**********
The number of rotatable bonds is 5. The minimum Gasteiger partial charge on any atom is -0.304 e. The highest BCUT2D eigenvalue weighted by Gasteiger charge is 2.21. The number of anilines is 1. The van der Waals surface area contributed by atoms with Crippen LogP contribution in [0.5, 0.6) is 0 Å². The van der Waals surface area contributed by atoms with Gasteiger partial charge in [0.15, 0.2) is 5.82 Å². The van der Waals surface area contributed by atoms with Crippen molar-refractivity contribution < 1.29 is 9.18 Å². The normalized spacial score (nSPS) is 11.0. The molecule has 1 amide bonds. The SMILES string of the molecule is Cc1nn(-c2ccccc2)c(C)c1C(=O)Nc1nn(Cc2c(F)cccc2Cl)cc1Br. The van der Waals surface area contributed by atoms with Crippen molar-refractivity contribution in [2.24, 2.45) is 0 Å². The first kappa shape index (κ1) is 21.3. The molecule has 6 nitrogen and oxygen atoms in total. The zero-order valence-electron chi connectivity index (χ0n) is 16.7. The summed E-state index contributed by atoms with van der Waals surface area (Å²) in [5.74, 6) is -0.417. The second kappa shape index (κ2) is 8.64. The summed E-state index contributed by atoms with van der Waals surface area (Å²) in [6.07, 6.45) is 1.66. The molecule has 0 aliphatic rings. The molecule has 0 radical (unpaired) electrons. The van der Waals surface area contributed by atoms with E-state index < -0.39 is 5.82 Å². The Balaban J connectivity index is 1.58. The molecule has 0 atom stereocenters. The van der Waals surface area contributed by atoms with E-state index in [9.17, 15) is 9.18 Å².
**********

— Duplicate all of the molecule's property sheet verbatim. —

The number of rotatable bonds is 5. The minimum Gasteiger partial charge on any atom is -0.304 e. The highest BCUT2D eigenvalue weighted by Gasteiger charge is 2.21. The number of anilines is 1. The van der Waals surface area contributed by atoms with Crippen LogP contribution in [0.5, 0.6) is 0 Å². The van der Waals surface area contributed by atoms with Gasteiger partial charge in [0.15, 0.2) is 5.82 Å². The van der Waals surface area contributed by atoms with Crippen molar-refractivity contribution < 1.29 is 9.18 Å². The normalized spacial score (nSPS) is 11.0. The molecule has 1 amide bonds. The SMILES string of the molecule is Cc1nn(-c2ccccc2)c(C)c1C(=O)Nc1nn(Cc2c(F)cccc2Cl)cc1Br. The van der Waals surface area contributed by atoms with Crippen molar-refractivity contribution in [2.24, 2.45) is 0 Å². The first kappa shape index (κ1) is 21.3. The molecule has 6 nitrogen and oxygen atoms in total. The zero-order valence-electron chi connectivity index (χ0n) is 16.7. The summed E-state index contributed by atoms with van der Waals surface area (Å²) in [5.74, 6) is -0.417. The second kappa shape index (κ2) is 8.64. The summed E-state index contributed by atoms with van der Waals surface area (Å²) in [6.07, 6.45) is 1.66. The molecule has 0 aliphatic rings. The molecule has 0 radical (unpaired) electrons. The van der Waals surface area contributed by atoms with E-state index < -0.39 is 5.82 Å². The Balaban J connectivity index is 1.58. The molecule has 0 atom stereocenters. The van der Waals surface area contributed by atoms with E-state index in [9.17, 15) is 9.18 Å².